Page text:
Bare Bones Vacuum Forming, Just Add Plastic Plates

Vacuum forming is a handy thing to be able to do, and [3DSage] demonstrates how to do a bare-bones system that can form anything smaller than a dinner plate with little more than a 3D printed fitting to a vacuum cleaner, a heat gun, and a trip to the dollar store.

Plastic plates from the dollar store make excellent forming sheets, and in a variety of colors.

The 3D printed piece is a perforated table that connects to a vacuum cleaner hose, and [3DSage] mentions elsewhere that he tried a few different designs and this one worked the best. A cardboard box makes an expedient stand. The object being molded goes on the table, and when the vacuum is turned on, air gets sucked down into the holes.

As for the thermoforming itself, all that takes is some cheap plastic plates and a heat gun. Heat the plastic until it begins to droop, then slap it down onto the vacuum table and watch the magic happen. Using plastic plates like this is brilliant. Not only are they economical, but their rim serves as a built-in handle and helps support the sagging plastic.

Thermoforming plastic on a 3D-printed vacuum table and using 3D-printed molds definitely isn’t a system that will be cranking parts out all day long, but as long as one allows time for everything to cool off in between activations, it’ll get the job done. Nylon will hold up best but even PLA can be serviceable.

Watch it in action in the video embedded below. The video is actually about [3DSage] making adorable Game Boy themed s’mores, but here’s a link to the exact moment the vacuum forming part happens.

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Art of 3D printer in the middle of printing a Hackaday Jolly Wrencher logo

Make Better 3D Printed Molds, For Thermoforming Plastics

Thermoforming — which includes vacuum-forming — has its place in a well-rounded workshop, and Mayku (makers of desktop thermoforming machines) have a short list of tips for getting the best results when 3D printing molds on filament-based printers.

A mold is put into direct, prolonged contact with a hot sheet of semi-molten plastic. If one needs a mold to work more than once, there are a few considerations to take into account. The good news is that a few simple guidelines will help get excellent results. Here are the biggest ones:

  1. The smoother the vertical surfaces, the better. Since thermoforming sucks (or pushes) plastic onto and into a mold like a second skin, keeping layer heights between 0.1 mm and 0.2 mm will make de-molding considerably easier.
  2. Generous draft angles. Aim for a 5 degree draft angle. Draft angles of 1-2 degrees are common in injection molding, but a more aggressive one is appropriate due to layer lines giving FDM prints an inherently non-smooth surface.
  3. Thick perimeters and top layers for added strength. The outside of a mold is in contact with the most heat for the longest time. Mayku suggests walls and top layer between 3 mm to 5 mm thick. Don’t forget vent holes!
  4. Use a high infill to better resist stress. Molds need to stand up to mechanical stress as well as heat. Aim for a 50% or higher infill to make a robust part that helps resist deformation.
  5. Ensure your printer can do the job. 3D printing big pieces with high infill can sometimes lift or warp during printing. Use enclosures or draft shields as needed, depending on your printer and material.
  6. Make the mold out of the right material. Mayku recommends that production molds be printed in nylon, which stands up best to the heat and stress a thermoforming mold will be put under. That being said, other materials will work for prototyping. In my experience, even a PLA mold (which deforms readily under thermoforming heat) is good for at least one molding.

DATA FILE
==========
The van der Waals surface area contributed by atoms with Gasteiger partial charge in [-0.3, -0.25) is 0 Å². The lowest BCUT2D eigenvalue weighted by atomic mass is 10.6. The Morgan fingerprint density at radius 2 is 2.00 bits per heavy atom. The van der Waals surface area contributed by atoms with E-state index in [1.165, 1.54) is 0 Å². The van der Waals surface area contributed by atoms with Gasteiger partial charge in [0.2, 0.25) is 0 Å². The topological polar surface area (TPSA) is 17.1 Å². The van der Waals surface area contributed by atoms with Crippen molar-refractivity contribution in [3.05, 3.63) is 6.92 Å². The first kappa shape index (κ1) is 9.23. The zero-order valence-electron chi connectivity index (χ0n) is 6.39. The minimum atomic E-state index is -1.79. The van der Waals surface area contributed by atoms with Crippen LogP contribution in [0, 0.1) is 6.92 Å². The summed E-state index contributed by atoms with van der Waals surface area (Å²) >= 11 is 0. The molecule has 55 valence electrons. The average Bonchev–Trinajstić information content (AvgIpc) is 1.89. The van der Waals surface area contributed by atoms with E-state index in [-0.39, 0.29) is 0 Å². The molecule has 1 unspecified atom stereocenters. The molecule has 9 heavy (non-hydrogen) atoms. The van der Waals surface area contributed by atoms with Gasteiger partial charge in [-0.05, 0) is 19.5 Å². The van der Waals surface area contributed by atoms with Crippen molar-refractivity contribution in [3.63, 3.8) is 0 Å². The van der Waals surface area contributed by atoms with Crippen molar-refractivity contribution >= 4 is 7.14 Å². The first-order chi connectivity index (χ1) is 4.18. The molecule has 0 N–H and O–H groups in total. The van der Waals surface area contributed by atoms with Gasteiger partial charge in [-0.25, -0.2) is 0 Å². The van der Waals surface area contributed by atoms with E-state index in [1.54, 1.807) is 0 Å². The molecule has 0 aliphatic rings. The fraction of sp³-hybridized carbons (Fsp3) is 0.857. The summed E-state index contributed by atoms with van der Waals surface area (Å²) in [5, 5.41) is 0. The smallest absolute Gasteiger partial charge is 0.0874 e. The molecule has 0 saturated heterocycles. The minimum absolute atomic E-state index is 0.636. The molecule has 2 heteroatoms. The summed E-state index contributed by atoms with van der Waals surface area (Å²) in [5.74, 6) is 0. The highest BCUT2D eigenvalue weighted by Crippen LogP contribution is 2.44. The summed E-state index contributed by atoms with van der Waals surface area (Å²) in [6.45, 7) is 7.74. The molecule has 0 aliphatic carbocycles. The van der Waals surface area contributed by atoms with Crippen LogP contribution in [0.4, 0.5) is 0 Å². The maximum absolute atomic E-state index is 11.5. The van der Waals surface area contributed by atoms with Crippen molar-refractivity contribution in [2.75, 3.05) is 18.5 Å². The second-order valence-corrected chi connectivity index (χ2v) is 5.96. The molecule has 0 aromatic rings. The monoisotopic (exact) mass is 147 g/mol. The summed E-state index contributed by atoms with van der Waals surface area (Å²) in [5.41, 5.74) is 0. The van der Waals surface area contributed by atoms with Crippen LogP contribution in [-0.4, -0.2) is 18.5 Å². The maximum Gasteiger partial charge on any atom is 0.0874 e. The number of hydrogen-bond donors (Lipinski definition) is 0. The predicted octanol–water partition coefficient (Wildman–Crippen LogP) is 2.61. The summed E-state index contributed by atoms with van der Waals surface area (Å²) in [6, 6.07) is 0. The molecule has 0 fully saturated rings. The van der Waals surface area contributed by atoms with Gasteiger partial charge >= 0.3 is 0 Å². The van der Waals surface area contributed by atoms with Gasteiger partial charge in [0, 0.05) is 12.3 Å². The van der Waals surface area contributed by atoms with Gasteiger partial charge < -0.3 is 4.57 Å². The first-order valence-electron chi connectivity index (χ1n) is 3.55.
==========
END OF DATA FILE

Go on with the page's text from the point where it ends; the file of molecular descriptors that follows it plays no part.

Thermoforming open doors for an enterprising hacker, and 3D printing molds is a great complement. If you’re happy being limited to small parts, small “dental” formers like the one pictured here are available from every discount overseas retailer.  And of course, thermoforming is great for costumes and props. If you want to get more unusual with your application, how about forming your very own custom-shaped mirrors by thermoforming laminated polystyrene?

Ice Wrenchers, Wrencher Chocolates, And The Vaquform DT2

What do you do when you find some friends have bought a vacuum forming machine? Make novelty chocolates and ice cubes, of course! This was my response when I had the opportunity to play with a Vaquform DT2 all-in-one vacuum forming machine, so what follows is partly a short review of an exciting machine, and partly an account of my adventures in edible merchandise creation.

The vaquform machine, on a neutral white background
The Vaquform machine in all its glory.

Vacuum forming, the practice of drawing a sheet of heat-softened plastic film over a model to make a plastic shell copy of it, is nothing new in our community. It’s most often found in hackerspaces in the form of home made vacuum forming tables, and usually requires quite a bit of experimentation to get good results. The Vaquform machine I was lucky enough to be able to try is an all in one machine that puts the whole process into a compact desktop machine of similar size to a typical 3D printer. It’s a machine of two parts with a moveable carriage between them for the plastic sheet; a vacuum table on its base, and a heater unit suspended above it. The unique selling point is that it’s an all-in-one computer controlled unit that does as much as possible for you, it simply requires the user to place a sheet in the carriage and follow the instructions.

When I first saw the machine I didn’t really have anything to try it with, so of course I resorted to producing a Wrencher or two. Because what it makes are essentially moulds, it made sense to produce something Wrencher-shaped with them, and thus the chocolate and ice plan formed. The first mould was made with laser-cut Wrenchers in 2mm acrylic, stacked on two more layers of uncut acrylic to make a bar with an inset Wrencher on top, while the second one used a 3D-printed array of larger stand-alone Wrenchers with channels between them. Would my first attempt at vacuum forming make usable moulds or not? Only one way to find out. Continue reading “Ice Wrenchers, Wrencher Chocolates, And The Vaquform DT2”

6 panel diagram of process

Add Conductive Traces On Vacuum Formed Plastic With 3D Printing

Surface conductors on vacuum formed parts appear in many hacks, from cosplay armor to 3D touch pads and smart objects. But making them has always been painful. Either they had to be hand painted after forming, which looked sloppy and was labor intensive, or they had to be printed with some difficult to use stretchable ink tech. [Freddie Hong] and his group have another solution, using tech most hackers already have – a 3D printer and a vacuum former.